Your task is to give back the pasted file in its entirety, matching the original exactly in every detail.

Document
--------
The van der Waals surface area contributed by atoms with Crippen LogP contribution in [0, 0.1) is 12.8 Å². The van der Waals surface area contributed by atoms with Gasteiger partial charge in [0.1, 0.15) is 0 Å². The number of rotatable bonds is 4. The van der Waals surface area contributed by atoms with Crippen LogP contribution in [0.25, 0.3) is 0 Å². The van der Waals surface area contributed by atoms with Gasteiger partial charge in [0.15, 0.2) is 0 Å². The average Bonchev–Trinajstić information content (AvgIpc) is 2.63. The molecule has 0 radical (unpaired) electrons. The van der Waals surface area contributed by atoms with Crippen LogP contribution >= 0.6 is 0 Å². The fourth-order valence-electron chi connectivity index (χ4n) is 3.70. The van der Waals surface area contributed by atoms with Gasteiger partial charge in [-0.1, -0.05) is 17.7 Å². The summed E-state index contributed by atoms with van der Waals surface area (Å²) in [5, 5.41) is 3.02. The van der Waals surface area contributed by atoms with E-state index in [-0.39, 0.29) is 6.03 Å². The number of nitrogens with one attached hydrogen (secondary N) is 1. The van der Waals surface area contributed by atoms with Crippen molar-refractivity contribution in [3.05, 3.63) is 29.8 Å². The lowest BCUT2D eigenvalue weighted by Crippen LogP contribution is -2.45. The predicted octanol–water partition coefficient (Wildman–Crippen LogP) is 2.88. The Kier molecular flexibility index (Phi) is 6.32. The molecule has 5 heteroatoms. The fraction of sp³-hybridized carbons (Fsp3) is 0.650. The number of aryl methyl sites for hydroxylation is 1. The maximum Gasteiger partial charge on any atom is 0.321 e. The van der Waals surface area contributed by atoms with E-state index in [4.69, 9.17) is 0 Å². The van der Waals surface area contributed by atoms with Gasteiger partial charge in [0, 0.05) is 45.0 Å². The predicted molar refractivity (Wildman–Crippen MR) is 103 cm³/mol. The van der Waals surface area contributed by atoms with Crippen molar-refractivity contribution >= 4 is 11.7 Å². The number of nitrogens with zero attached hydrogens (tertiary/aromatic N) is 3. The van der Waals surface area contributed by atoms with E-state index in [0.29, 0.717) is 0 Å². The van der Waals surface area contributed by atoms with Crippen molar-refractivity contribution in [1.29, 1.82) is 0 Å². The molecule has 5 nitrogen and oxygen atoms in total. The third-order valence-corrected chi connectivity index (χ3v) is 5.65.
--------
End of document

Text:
The van der Waals surface area contributed by atoms with Crippen LogP contribution in [0, 0.1) is 12.8 Å². The van der Waals surface area contributed by atoms with Gasteiger partial charge in [0.1, 0.15) is 0 Å². The number of rotatable bonds is 4. The van der Waals surface area contributed by atoms with Crippen LogP contribution in [0.25, 0.3) is 0 Å². The van der Waals surface area contributed by atoms with Gasteiger partial charge in [0.15, 0.2) is 0 Å². The average Bonchev–Trinajstić information content (AvgIpc) is 2.63. The molecule has 0 radical (unpaired) electrons. The van der Waals surface area contributed by atoms with Crippen LogP contribution >= 0.6 is 0 Å². The fourth-order valence-electron chi connectivity index (χ4n) is 3.70. The van der Waals surface area contributed by atoms with Gasteiger partial charge in [-0.1, -0.05) is 17.7 Å². The summed E-state index contributed by atoms with van der Waals surface area (Å²) in [5, 5.41) is 3.02. The van der Waals surface area contributed by atoms with E-state index in [-0.39, 0.29) is 6.03 Å². The number of nitrogens with one attached hydrogen (secondary N) is 1. The van der Waals surface area contributed by atoms with Crippen molar-refractivity contribution in [3.05, 3.63) is 29.8 Å². The lowest BCUT2D eigenvalue weighted by Crippen LogP contribution is -2.45. The predicted octanol–water partition coefficient (Wildman–Crippen LogP) is 2.88. The Kier molecular flexibility index (Phi) is 6.32. The molecule has 5 heteroatoms. The fraction of sp³-hybridized carbons (Fsp3) is 0.650. The number of aryl methyl sites for hydroxylation is 1. The maximum Gasteiger partial charge on any atom is 0.321 e. The van der Waals surface area contributed by atoms with E-state index in [4.69, 9.17) is 0 Å². The van der Waals surface area contributed by atoms with Gasteiger partial charge in [0, 0.05) is 45.0 Å². The predicted molar refractivity (Wildman–Crippen MR) is 103 cm³/mol. The van der Waals surface area contributed by atoms with Crippen molar-refractivity contribution >= 4 is 11.7 Å². The number of nitrogens with zero attached hydrogens (tertiary/aromatic N) is 3. The van der Waals surface area contributed by atoms with E-state index in [0.29, 0.717) is 0 Å². The van der Waals surface area contributed by atoms with Crippen molar-refractivity contribution in [1.29, 1.82) is 0 Å². The molecule has 5 nitrogen and oxygen atoms in total. The third-order valence-corrected chi connectivity index (χ3v) is 5.65.